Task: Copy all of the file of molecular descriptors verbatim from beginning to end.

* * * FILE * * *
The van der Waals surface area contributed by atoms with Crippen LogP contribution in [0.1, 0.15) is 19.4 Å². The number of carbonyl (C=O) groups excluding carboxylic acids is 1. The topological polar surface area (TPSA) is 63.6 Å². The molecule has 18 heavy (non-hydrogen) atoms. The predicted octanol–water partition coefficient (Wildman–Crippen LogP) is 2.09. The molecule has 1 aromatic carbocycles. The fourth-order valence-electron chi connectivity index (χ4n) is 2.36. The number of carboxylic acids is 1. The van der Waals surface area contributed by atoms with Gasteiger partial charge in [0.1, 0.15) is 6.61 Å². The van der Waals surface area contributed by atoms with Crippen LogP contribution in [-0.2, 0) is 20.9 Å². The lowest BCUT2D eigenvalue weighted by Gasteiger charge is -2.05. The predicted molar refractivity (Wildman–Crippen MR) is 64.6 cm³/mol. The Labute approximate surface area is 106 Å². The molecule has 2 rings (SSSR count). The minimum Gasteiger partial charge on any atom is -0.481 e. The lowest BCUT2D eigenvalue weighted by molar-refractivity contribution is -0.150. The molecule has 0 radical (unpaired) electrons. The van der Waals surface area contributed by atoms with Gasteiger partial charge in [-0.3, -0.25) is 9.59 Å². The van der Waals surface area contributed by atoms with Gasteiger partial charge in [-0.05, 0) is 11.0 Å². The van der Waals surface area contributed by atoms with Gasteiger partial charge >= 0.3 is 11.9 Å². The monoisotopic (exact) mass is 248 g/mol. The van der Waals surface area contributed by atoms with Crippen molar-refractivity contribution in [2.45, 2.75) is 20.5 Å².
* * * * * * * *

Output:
The van der Waals surface area contributed by atoms with Crippen LogP contribution in [0.1, 0.15) is 19.4 Å². The number of carbonyl (C=O) groups excluding carboxylic acids is 1. The topological polar surface area (TPSA) is 63.6 Å². The molecule has 18 heavy (non-hydrogen) atoms. The predicted octanol–water partition coefficient (Wildman–Crippen LogP) is 2.09. The molecule has 1 aromatic carbocycles. The fourth-order valence-electron chi connectivity index (χ4n) is 2.36. The number of carboxylic acids is 1. The van der Waals surface area contributed by atoms with Gasteiger partial charge in [0.1, 0.15) is 6.61 Å². The van der Waals surface area contributed by atoms with Crippen LogP contribution in [-0.2, 0) is 20.9 Å². The lowest BCUT2D eigenvalue weighted by Gasteiger charge is -2.05. The predicted molar refractivity (Wildman–Crippen MR) is 64.6 cm³/mol. The Labute approximate surface area is 106 Å². The molecule has 2 rings (SSSR count). The minimum Gasteiger partial charge on any atom is -0.481 e. The lowest BCUT2D eigenvalue weighted by molar-refractivity contribution is -0.150. The molecule has 0 radical (unpaired) electrons. The van der Waals surface area contributed by atoms with Gasteiger partial charge in [-0.3, -0.25) is 9.59 Å². The van der Waals surface area contributed by atoms with Gasteiger partial charge in [-0.05, 0) is 11.0 Å². The van der Waals surface area contributed by atoms with Gasteiger partial charge >= 0.3 is 11.9 Å². The monoisotopic (exact) mass is 248 g/mol. The van der Waals surface area contributed by atoms with Crippen molar-refractivity contribution in [2.45, 2.75) is 20.5 Å².